Bush v. Person/Opinion of the Court
A bill to foreclose a mortgage on a lot of land in Mississippi was filed by the administrator of the assignee of the mortgage, in the superior court of chancery in that State. The complainant obtained a decree of foreclosure, and the respondent appealed to the high court of errors and appeals, where the decree of the superior court of chancery was affirmed. The appellant then prosecuted the writ of error, which brings the case before this court.
The case was, shortly, this: The appellant was one of two mortgagors. When the mortgage was executed, and land was encumbered by a lien from a judgment previously recovered against the mortgagors.
After executing the mortgage the appellant became a bankrupt, under the act of congress of August 19, 1841, 5 Stats. at Large, 440, and received his discharge. The land was exposed to sale to satisfy the judgment lien, and the appellant, after his discharge, purchased it. The court of appeals of Mississippi decided:--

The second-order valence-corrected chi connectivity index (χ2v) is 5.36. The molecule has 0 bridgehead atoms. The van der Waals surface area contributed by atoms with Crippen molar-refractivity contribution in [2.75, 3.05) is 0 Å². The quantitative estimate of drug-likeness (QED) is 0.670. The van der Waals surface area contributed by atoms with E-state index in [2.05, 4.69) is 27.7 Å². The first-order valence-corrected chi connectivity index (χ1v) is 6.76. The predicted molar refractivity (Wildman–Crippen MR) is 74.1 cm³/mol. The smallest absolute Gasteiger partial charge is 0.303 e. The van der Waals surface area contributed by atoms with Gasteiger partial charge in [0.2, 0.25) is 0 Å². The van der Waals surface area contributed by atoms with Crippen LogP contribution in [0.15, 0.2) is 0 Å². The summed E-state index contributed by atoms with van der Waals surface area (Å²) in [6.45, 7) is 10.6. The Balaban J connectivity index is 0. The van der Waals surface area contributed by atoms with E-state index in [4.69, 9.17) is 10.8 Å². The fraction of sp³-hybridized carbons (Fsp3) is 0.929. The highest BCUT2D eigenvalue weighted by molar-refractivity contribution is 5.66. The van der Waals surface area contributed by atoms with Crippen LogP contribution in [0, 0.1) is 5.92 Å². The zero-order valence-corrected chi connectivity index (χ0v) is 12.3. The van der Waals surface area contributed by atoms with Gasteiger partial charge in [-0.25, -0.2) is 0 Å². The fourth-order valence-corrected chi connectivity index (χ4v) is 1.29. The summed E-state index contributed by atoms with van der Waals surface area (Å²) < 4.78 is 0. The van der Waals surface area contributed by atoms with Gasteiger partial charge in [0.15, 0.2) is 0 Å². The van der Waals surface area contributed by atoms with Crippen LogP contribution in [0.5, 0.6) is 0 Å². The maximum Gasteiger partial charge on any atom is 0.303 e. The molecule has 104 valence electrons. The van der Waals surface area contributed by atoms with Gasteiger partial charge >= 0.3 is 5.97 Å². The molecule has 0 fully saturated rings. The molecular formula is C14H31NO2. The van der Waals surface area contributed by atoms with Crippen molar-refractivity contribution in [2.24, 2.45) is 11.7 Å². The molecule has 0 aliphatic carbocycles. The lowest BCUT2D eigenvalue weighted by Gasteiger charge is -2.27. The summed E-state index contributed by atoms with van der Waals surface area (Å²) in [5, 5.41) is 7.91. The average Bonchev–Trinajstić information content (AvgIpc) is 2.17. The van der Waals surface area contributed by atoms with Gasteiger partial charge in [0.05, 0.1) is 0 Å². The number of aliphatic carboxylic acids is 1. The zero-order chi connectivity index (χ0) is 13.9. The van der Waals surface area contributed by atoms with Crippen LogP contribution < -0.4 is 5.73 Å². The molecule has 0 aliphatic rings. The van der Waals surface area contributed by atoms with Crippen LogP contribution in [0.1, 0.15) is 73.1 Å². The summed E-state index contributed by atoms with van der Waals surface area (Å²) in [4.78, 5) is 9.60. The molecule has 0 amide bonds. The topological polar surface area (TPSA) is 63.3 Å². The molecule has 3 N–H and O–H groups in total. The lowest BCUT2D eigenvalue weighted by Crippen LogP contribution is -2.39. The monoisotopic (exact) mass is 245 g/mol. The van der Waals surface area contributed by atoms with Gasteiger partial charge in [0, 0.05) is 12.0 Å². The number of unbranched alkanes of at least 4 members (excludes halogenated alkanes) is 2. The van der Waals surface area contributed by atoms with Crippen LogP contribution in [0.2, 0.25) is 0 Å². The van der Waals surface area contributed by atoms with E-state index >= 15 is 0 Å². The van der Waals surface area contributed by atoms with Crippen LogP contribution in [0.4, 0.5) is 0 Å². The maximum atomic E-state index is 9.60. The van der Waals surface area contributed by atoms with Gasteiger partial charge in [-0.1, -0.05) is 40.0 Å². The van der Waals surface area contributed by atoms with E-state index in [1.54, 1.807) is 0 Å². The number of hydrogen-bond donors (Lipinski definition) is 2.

1. That though the deed of mortgage contained no express covenant of warranty, the words 'grant, bargain and sell,' which were in the deed, under the law of that State, imported covenants of warranty of title, and against encumbrances, and for quiet enjoyment, as effectually as though such covenants had been expressly set out in the deed.
2. That, under the law of Mississippi, if there had been no discharge in bankruptcy, the appellant would be estopped by his covenants from setting up his after-acquired title to defeat the mortgage.
3. That the discharge in bankruptcy did not enable him to do so.
This last position is the only re examinable here; the decision by the state court, of all matters depending exclusively upon the law of the State, being conclusive, on a writ of error, under the 25th section of the judiciary act of 1789.